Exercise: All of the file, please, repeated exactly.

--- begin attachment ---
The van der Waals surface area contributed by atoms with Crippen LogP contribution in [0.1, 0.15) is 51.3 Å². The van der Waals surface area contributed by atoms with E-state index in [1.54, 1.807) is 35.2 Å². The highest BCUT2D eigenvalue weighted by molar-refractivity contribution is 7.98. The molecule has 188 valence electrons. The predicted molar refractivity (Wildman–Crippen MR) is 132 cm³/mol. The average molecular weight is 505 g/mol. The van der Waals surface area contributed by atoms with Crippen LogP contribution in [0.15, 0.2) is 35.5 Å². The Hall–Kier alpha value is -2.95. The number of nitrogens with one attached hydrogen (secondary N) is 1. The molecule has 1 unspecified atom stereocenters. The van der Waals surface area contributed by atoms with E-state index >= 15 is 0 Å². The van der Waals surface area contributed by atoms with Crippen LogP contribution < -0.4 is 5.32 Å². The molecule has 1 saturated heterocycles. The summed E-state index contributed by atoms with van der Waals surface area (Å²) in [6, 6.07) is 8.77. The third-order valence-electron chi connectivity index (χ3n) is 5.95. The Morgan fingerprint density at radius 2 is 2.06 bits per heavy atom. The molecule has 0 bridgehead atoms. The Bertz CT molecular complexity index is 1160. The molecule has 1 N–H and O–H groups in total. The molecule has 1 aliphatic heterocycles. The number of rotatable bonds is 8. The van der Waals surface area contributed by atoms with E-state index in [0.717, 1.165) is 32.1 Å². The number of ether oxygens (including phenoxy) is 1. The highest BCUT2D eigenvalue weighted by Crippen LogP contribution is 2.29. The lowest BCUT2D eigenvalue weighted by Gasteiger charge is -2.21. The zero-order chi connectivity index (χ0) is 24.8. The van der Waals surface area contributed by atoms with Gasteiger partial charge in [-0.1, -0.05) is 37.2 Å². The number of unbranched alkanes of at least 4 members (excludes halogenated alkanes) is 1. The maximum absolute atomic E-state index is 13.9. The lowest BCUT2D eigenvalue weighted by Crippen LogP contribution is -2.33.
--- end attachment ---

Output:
The van der Waals surface area contributed by atoms with Crippen LogP contribution in [0.1, 0.15) is 51.3 Å². The van der Waals surface area contributed by atoms with E-state index in [1.54, 1.807) is 35.2 Å². The highest BCUT2D eigenvalue weighted by molar-refractivity contribution is 7.98. The molecule has 188 valence electrons. The predicted molar refractivity (Wildman–Crippen MR) is 132 cm³/mol. The average molecular weight is 505 g/mol. The van der Waals surface area contributed by atoms with Crippen LogP contribution in [0.15, 0.2) is 35.5 Å². The Hall–Kier alpha value is -2.95. The number of nitrogens with one attached hydrogen (secondary N) is 1. The molecule has 1 unspecified atom stereocenters. The van der Waals surface area contributed by atoms with E-state index >= 15 is 0 Å². The van der Waals surface area contributed by atoms with Crippen LogP contribution < -0.4 is 5.32 Å². The molecule has 1 saturated heterocycles. The summed E-state index contributed by atoms with van der Waals surface area (Å²) in [6, 6.07) is 8.77. The third-order valence-electron chi connectivity index (χ3n) is 5.95. The Morgan fingerprint density at radius 2 is 2.06 bits per heavy atom. The molecule has 0 bridgehead atoms. The Bertz CT molecular complexity index is 1160. The molecule has 1 N–H and O–H groups in total. The molecule has 1 aliphatic heterocycles. The number of rotatable bonds is 8. The van der Waals surface area contributed by atoms with E-state index in [0.717, 1.165) is 32.1 Å². The number of ether oxygens (including phenoxy) is 1. The highest BCUT2D eigenvalue weighted by Crippen LogP contribution is 2.29. The lowest BCUT2D eigenvalue weighted by Gasteiger charge is -2.21. The zero-order chi connectivity index (χ0) is 24.8. The van der Waals surface area contributed by atoms with Gasteiger partial charge in [-0.1, -0.05) is 37.2 Å². The number of unbranched alkanes of at least 4 members (excludes halogenated alkanes) is 1. The maximum absolute atomic E-state index is 13.9. The lowest BCUT2D eigenvalue weighted by Crippen LogP contribution is -2.33.